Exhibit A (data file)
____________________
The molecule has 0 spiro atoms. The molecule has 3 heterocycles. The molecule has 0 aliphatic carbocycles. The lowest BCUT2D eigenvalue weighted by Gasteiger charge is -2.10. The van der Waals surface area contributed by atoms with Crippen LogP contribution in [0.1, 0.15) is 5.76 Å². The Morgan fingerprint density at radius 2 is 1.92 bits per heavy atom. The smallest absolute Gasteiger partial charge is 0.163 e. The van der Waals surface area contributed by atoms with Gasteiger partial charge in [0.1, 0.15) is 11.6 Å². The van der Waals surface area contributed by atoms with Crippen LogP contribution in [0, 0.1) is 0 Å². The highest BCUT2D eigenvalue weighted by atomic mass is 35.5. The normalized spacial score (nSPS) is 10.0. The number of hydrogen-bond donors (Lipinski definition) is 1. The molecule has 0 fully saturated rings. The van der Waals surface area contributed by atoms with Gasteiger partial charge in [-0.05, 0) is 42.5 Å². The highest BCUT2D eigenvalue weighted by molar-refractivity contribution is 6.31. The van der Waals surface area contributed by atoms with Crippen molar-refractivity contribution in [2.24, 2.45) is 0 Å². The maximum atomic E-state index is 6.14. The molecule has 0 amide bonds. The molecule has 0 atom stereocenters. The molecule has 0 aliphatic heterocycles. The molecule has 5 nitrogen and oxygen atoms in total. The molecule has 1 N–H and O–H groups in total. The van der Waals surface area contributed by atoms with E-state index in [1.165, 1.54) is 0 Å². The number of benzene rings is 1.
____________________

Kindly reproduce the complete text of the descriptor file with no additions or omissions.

The molecule has 0 spiro atoms. The molecule has 3 heterocycles. The molecule has 0 aliphatic carbocycles. The lowest BCUT2D eigenvalue weighted by Gasteiger charge is -2.10. The van der Waals surface area contributed by atoms with Crippen LogP contribution in [0.1, 0.15) is 5.76 Å². The Morgan fingerprint density at radius 2 is 1.92 bits per heavy atom. The smallest absolute Gasteiger partial charge is 0.163 e. The van der Waals surface area contributed by atoms with Gasteiger partial charge in [0.1, 0.15) is 11.6 Å². The van der Waals surface area contributed by atoms with Crippen LogP contribution in [0, 0.1) is 0 Å². The highest BCUT2D eigenvalue weighted by atomic mass is 35.5. The normalized spacial score (nSPS) is 10.0. The number of hydrogen-bond donors (Lipinski definition) is 1. The molecule has 0 fully saturated rings. The van der Waals surface area contributed by atoms with Gasteiger partial charge in [-0.05, 0) is 42.5 Å². The highest BCUT2D eigenvalue weighted by molar-refractivity contribution is 6.31. The van der Waals surface area contributed by atoms with Crippen molar-refractivity contribution in [2.24, 2.45) is 0 Å². The maximum atomic E-state index is 6.14. The molecule has 0 amide bonds. The molecule has 0 atom stereocenters. The molecule has 0 aliphatic heterocycles. The molecule has 5 nitrogen and oxygen atoms in total. The molecule has 1 N–H and O–H groups in total. The van der Waals surface area contributed by atoms with E-state index in [1.165, 1.54) is 0 Å². The number of benzene rings is 1.